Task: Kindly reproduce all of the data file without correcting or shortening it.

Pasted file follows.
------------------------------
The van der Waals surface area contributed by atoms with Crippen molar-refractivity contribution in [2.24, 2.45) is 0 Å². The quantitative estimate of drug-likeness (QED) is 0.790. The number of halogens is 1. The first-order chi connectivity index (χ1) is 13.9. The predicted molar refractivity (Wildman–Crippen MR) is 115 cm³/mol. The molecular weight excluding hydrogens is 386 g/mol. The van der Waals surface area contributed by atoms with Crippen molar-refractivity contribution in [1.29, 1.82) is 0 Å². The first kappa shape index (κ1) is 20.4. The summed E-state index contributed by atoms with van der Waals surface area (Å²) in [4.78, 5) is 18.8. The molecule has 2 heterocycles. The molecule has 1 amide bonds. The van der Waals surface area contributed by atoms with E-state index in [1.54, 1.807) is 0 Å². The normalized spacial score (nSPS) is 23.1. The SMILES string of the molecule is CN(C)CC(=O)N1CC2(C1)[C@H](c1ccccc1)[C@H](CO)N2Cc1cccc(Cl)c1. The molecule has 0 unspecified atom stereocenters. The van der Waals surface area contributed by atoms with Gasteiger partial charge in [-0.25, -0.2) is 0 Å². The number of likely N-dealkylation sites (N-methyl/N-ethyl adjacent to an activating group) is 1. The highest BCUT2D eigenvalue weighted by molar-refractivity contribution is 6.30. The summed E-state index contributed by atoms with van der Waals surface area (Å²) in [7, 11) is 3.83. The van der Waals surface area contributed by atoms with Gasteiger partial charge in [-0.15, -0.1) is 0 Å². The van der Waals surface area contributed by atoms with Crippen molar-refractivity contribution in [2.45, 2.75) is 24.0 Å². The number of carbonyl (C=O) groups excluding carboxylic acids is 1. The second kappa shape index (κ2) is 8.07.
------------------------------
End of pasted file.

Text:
The van der Waals surface area contributed by atoms with Crippen molar-refractivity contribution in [2.24, 2.45) is 0 Å². The quantitative estimate of drug-likeness (QED) is 0.790. The number of halogens is 1. The first-order chi connectivity index (χ1) is 13.9. The predicted molar refractivity (Wildman–Crippen MR) is 115 cm³/mol. The molecular weight excluding hydrogens is 386 g/mol. The van der Waals surface area contributed by atoms with Crippen molar-refractivity contribution in [1.29, 1.82) is 0 Å². The first kappa shape index (κ1) is 20.4. The summed E-state index contributed by atoms with van der Waals surface area (Å²) in [4.78, 5) is 18.8. The molecule has 2 heterocycles. The molecule has 1 amide bonds. The van der Waals surface area contributed by atoms with E-state index in [1.54, 1.807) is 0 Å². The normalized spacial score (nSPS) is 23.1. The SMILES string of the molecule is CN(C)CC(=O)N1CC2(C1)[C@H](c1ccccc1)[C@H](CO)N2Cc1cccc(Cl)c1. The molecule has 0 unspecified atom stereocenters. The van der Waals surface area contributed by atoms with Gasteiger partial charge in [-0.25, -0.2) is 0 Å². The number of likely N-dealkylation sites (N-methyl/N-ethyl adjacent to an activating group) is 1. The highest BCUT2D eigenvalue weighted by molar-refractivity contribution is 6.30. The summed E-state index contributed by atoms with van der Waals surface area (Å²) in [7, 11) is 3.83. The van der Waals surface area contributed by atoms with Gasteiger partial charge in [-0.15, -0.1) is 0 Å². The van der Waals surface area contributed by atoms with Crippen molar-refractivity contribution in [2.45, 2.75) is 24.0 Å². The number of carbonyl (C=O) groups excluding carboxylic acids is 1. The second kappa shape index (κ2) is 8.07.